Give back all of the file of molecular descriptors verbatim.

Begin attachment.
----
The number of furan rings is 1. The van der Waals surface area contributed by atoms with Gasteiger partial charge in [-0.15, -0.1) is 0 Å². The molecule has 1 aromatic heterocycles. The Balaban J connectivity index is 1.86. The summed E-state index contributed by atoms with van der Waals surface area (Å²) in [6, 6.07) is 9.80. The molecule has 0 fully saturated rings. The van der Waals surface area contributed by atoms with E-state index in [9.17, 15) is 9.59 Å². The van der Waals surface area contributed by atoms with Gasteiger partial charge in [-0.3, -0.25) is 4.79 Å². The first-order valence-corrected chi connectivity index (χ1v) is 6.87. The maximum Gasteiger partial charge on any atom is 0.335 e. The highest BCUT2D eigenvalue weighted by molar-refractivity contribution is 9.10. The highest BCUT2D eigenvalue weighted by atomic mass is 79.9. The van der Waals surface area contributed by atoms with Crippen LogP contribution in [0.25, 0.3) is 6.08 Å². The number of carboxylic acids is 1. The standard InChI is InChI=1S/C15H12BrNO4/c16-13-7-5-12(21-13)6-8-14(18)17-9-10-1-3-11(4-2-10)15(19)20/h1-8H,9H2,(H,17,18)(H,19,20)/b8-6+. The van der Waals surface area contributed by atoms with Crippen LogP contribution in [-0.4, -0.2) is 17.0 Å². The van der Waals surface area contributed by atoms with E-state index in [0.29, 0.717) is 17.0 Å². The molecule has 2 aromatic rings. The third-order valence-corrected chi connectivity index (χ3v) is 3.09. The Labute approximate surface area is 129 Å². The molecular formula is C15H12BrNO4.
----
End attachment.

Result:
The number of furan rings is 1. The van der Waals surface area contributed by atoms with Gasteiger partial charge in [-0.15, -0.1) is 0 Å². The molecule has 1 aromatic heterocycles. The Balaban J connectivity index is 1.86. The summed E-state index contributed by atoms with van der Waals surface area (Å²) in [6, 6.07) is 9.80. The molecule has 0 fully saturated rings. The van der Waals surface area contributed by atoms with E-state index in [9.17, 15) is 9.59 Å². The van der Waals surface area contributed by atoms with Gasteiger partial charge in [-0.3, -0.25) is 4.79 Å². The first-order valence-corrected chi connectivity index (χ1v) is 6.87. The maximum Gasteiger partial charge on any atom is 0.335 e. The highest BCUT2D eigenvalue weighted by molar-refractivity contribution is 9.10. The highest BCUT2D eigenvalue weighted by atomic mass is 79.9. The van der Waals surface area contributed by atoms with Crippen LogP contribution in [0.25, 0.3) is 6.08 Å². The number of carboxylic acids is 1. The standard InChI is InChI=1S/C15H12BrNO4/c16-13-7-5-12(21-13)6-8-14(18)17-9-10-1-3-11(4-2-10)15(19)20/h1-8H,9H2,(H,17,18)(H,19,20)/b8-6+. The van der Waals surface area contributed by atoms with Crippen LogP contribution in [-0.4, -0.2) is 17.0 Å². The van der Waals surface area contributed by atoms with E-state index in [0.29, 0.717) is 17.0 Å². The molecule has 2 aromatic rings. The third-order valence-corrected chi connectivity index (χ3v) is 3.09. The Labute approximate surface area is 129 Å². The molecular formula is C15H12BrNO4.